I first heart the term “prison strong, Oprah rich” in reference to a military service member deploying to a hostile location. Basically, the free time allows one to lift weights frequently and the bonus money is pretty good.
I’m not exactly sure what inspired me to read Going Up the River, but it probably had something to do with my coworker’s stories about her time working in the prison system as a psychologist. Apparently she was helping a high ranking member of the Disciples through some tough times, and he returned the favor by ensuring everyone in the facility respected her.
Basically, Going Up the River details the recent growth of the prison industry as small rural town’s increasingly rely on this sector for employment. It is surprising how prisons transformed from self-sustaining operations in the earlier part of the twentieth centry into money-making enterprises. In fact, I recently read about Arkansas prisoners working on farms in the past to provide some of their food. These days, prisoners are almost celebrated with reality television shows documenting their every move, and I have to believe this was not always the case. Don’t other countries subject prisoners to hard labor for relatively minor infractions? North Korea, Iran, and China immediately come to mind.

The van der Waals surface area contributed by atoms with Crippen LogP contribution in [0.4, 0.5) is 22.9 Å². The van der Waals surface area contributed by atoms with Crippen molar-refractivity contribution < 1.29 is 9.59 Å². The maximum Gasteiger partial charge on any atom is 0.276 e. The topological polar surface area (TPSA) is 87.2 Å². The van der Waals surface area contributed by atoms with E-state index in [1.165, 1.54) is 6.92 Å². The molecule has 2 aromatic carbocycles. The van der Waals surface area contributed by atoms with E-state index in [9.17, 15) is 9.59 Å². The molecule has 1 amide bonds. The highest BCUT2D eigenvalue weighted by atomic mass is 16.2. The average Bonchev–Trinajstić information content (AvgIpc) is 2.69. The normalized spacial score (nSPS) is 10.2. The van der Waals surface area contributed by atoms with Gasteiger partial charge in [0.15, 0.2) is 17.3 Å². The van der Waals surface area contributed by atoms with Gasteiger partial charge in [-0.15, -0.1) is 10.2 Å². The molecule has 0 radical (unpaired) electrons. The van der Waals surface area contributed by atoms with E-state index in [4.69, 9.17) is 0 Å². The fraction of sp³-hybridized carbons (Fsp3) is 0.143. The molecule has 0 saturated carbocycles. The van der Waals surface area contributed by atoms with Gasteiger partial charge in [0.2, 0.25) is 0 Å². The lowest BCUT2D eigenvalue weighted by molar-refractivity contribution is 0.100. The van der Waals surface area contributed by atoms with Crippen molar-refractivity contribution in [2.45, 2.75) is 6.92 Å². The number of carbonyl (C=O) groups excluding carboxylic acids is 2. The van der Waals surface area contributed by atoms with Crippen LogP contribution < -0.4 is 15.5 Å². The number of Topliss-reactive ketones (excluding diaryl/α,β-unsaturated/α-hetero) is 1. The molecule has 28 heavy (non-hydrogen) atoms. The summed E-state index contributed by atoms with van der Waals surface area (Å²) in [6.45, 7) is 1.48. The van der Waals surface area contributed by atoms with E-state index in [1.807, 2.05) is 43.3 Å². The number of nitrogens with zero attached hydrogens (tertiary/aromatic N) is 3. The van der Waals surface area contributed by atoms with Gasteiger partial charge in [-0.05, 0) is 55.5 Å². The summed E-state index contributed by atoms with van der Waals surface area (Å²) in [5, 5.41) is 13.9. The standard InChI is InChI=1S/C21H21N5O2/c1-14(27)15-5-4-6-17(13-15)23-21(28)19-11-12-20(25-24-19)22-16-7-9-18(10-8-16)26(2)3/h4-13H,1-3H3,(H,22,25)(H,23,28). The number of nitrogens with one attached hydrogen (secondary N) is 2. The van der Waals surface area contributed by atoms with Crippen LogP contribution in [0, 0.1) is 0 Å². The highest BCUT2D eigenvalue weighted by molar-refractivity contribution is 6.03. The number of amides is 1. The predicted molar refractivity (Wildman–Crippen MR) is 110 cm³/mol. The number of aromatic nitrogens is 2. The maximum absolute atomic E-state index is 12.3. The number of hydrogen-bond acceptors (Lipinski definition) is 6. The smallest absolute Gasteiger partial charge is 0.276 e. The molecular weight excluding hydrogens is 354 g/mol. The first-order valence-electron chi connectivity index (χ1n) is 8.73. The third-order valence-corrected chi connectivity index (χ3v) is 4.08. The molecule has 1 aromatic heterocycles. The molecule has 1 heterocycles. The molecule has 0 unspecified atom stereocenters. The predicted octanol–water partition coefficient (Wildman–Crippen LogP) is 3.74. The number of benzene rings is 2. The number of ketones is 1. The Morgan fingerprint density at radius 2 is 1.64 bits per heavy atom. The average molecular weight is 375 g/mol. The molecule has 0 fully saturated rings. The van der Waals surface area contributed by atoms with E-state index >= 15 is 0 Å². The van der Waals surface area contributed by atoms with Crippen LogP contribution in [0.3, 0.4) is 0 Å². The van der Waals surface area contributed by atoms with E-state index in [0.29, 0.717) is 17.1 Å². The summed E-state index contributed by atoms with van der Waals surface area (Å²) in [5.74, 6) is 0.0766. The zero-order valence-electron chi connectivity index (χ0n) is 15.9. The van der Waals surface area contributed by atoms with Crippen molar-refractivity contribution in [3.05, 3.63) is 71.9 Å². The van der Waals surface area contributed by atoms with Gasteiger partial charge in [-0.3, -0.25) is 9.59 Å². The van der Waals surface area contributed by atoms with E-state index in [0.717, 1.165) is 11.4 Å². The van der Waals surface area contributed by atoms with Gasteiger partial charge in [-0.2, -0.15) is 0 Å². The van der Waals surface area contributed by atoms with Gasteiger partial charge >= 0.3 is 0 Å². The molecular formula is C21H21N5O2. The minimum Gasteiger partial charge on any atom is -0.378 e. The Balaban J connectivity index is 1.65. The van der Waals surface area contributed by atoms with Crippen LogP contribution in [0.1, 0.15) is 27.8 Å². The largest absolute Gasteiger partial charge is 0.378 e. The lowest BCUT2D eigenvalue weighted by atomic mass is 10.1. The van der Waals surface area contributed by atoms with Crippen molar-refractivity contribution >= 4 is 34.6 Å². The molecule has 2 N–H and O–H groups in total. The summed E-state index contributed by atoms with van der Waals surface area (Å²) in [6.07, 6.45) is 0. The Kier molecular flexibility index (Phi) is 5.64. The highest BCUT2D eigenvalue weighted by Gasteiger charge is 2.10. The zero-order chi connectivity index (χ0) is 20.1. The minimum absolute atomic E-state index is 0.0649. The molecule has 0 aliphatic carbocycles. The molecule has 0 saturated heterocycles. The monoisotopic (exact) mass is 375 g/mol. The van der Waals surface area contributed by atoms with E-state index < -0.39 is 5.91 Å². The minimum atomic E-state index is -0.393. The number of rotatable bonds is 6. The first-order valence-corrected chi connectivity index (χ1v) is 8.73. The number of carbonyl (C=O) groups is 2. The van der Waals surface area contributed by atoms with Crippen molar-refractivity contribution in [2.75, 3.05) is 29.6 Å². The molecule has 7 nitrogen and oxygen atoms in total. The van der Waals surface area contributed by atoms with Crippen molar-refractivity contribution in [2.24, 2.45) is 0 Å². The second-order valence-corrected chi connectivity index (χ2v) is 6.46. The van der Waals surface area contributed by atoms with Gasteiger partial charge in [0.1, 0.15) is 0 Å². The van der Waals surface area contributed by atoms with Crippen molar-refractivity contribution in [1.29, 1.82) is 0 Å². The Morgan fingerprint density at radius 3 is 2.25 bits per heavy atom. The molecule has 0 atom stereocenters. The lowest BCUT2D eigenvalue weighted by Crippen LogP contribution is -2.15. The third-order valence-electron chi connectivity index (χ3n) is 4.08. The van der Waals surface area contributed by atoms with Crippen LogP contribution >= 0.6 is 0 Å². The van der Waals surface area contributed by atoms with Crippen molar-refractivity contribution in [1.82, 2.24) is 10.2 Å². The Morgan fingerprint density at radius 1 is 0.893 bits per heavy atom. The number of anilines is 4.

Anyway, the basic premise of the book is that the military-industrial complex created many government jobs during the Cold War, and fear of the Soviets propelled this employment sector. However, once the Cold War ended, a new enemy needed to be created, and crime was a convenient choice. So basically, more and more citizens were transformed into prisoners creating the need for new prisons. Of course, cunning businessmen are never too far from a financial opportunity and private prisons were created. No longer were punishment and reform the top priorities of the correctional system; instead, money and jobs became a large factor.
Several examples throughout the book are used to illustrate these points. Rural towns across the South and Midwest are sustaining jobs through this system as citizens are drawn to the stability of prison system jobs. It does make you wonder what has fueled the growth of criminal activity. I happen to think eliminating the Bible and prayer from public schools was probably a starting point. Granted, poverty and poor family functioning probably also play a role, but the decline of the influence of the church is definitely important.